Belfast Telegraph

Sunday 21 September 2014

Junk food websites 'target young'

A report accuses firms of enticing children to eat food loaded with fat, salt and sugar

Junk food companies use "manipulative tactics" to hook children while they play online, offering free gifts, games and downloads, according to a report.

Food giants including Kellogg's, Rowntree and Cadbury set up websites aimed at children and use Facebook and Twitter to market products to young people, researchers said.

The report, from the British Heart Foundation (BHF) and the Children's Food Campaign (CFC), accuses firms of enticing children to eat food loaded with fat, salt and sugar, and calls for tighter regulation.

Advertising of junk food is banned during children's TV programmes but the report said no strict regulations apply online. It found websites from major brands filled with cartoon characters, videos, competitions, games and apps that appeal to children and the promise of free toys or prizes.

The report said companies employ techniques which many children find difficult to identify as advertising. Few require youngsters to submit their age when entering the website, while companies can also repeatedly contact children directly via email.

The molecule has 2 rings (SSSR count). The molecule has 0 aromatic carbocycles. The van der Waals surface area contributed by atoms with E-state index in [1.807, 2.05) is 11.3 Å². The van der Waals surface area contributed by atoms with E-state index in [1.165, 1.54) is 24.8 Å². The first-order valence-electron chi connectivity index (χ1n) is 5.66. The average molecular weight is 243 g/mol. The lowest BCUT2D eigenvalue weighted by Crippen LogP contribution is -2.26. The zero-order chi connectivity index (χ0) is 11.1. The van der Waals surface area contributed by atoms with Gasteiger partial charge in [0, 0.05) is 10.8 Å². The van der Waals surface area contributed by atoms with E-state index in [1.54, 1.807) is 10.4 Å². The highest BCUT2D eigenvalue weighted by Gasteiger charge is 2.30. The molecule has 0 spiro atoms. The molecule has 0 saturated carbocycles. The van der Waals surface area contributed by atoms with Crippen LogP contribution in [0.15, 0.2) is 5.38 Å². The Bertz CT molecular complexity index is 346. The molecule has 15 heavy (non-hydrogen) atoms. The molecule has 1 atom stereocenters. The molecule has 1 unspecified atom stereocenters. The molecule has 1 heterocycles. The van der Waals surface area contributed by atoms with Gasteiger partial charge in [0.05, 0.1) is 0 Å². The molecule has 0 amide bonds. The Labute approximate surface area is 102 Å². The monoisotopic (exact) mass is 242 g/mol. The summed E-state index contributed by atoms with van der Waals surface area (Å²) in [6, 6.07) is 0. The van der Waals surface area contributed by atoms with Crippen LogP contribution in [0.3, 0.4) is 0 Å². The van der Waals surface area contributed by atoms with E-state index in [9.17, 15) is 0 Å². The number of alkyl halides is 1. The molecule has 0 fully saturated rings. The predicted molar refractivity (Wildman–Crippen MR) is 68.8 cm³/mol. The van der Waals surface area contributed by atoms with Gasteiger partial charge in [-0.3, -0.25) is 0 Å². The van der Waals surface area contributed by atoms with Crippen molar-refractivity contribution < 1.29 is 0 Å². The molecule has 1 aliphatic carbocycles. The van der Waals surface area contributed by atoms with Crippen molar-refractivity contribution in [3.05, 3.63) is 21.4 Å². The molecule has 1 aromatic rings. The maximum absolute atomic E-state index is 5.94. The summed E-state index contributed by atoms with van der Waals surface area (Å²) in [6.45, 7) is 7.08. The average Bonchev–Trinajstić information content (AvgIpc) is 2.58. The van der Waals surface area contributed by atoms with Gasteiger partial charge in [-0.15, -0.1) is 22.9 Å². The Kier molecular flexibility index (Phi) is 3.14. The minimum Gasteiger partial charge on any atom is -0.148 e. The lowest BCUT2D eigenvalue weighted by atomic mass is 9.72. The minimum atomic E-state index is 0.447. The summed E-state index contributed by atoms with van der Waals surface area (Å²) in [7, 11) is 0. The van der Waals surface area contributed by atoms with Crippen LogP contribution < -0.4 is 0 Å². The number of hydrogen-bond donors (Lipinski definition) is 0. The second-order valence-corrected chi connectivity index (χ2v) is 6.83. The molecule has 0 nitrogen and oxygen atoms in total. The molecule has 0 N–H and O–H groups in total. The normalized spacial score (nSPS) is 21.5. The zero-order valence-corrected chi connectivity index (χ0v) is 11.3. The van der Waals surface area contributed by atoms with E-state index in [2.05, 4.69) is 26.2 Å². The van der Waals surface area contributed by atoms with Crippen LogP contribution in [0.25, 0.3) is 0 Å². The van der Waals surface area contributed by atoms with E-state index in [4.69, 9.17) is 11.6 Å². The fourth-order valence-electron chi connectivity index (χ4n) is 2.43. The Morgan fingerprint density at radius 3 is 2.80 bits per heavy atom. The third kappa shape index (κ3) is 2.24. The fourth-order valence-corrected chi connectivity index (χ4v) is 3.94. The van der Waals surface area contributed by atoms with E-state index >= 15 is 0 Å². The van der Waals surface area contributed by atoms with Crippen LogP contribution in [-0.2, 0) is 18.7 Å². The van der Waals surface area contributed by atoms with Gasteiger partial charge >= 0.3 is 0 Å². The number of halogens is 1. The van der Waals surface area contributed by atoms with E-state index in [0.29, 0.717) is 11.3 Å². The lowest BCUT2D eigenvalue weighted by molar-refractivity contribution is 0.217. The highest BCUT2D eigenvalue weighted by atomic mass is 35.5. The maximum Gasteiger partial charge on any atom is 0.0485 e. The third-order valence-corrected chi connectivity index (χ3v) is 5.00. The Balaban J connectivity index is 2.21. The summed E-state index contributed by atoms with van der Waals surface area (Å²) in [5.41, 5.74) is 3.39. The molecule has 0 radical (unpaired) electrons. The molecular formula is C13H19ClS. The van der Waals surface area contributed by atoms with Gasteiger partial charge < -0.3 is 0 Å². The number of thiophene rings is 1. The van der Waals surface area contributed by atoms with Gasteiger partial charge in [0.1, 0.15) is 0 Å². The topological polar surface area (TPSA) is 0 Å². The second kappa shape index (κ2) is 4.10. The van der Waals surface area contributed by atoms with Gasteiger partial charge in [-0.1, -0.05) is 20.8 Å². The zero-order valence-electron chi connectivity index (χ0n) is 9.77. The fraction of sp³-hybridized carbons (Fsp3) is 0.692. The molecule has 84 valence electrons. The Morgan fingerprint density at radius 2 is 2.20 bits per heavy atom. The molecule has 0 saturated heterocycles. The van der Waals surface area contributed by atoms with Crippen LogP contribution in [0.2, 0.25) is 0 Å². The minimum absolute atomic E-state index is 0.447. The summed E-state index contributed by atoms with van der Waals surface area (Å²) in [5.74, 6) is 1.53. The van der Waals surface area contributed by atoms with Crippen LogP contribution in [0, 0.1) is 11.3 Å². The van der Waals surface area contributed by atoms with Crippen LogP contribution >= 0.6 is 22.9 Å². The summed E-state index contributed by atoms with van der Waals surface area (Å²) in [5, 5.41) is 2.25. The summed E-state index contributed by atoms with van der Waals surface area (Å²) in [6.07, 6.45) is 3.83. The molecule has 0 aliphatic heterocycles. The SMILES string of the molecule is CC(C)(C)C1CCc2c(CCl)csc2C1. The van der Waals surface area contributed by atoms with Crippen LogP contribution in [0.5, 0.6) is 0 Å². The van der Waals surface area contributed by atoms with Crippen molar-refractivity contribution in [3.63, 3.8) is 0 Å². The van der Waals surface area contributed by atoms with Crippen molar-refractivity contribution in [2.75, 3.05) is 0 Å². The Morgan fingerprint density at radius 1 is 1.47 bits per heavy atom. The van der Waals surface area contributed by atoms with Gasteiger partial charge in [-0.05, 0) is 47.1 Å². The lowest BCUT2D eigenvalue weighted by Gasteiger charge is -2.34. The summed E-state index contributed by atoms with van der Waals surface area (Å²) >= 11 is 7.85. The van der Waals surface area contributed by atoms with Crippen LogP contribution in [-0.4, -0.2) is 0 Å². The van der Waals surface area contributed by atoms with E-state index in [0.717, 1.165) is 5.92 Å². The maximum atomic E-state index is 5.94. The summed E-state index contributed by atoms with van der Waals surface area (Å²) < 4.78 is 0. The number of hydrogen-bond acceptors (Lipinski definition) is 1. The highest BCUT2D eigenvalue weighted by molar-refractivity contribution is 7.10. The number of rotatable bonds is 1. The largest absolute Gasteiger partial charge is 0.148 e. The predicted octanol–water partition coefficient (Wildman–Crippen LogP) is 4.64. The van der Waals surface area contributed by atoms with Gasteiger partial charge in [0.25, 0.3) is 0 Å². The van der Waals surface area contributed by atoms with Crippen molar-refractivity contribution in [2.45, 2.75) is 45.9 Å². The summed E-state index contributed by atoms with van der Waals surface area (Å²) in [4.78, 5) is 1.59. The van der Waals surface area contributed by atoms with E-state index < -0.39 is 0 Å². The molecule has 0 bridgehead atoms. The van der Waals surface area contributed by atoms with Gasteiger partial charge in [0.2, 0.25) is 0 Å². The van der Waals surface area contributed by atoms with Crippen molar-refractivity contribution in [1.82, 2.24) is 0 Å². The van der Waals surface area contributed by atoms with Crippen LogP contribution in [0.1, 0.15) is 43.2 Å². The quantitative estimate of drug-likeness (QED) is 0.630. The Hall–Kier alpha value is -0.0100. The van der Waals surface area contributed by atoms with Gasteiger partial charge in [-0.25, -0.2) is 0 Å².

The report said: "Companies are exploiting gaps in the regulations to target children online with promotions for products that cannot be advertised on children's television. As a result, children continue to be swamped with commercial messages with one purpose: to persuade them to consume unhealthy products."

More than 75% of the websites studied had high fat, sugar or salt products that were linked to similar pages on social networking sites such as Facebook and Twitter.

Facebook pages allow young people to "like" a product or brand, which means a youngster's Facebook friends are notified of their interactions with that brand, the report said. It argued that the online code regarding advertising is too "vague".

This code says "marketing communications should not condone or encourage poor nutritional habits or an unhealthy lifestyle in children" but the study argued that what "constitutes condoning and encouraging or poor habits is left open to interpretation".

Food and Drink Federation director of communications Terry Jones said: "It is disappointing that the report authors have been highly selective over the information presented in order to make yet another of their seasonal attacks on the food industry. "They have highlighted aspects of our members' online marketing that support their agenda but consciously ignored the many other positive aspects that demonstrate the industry's responsible approach."

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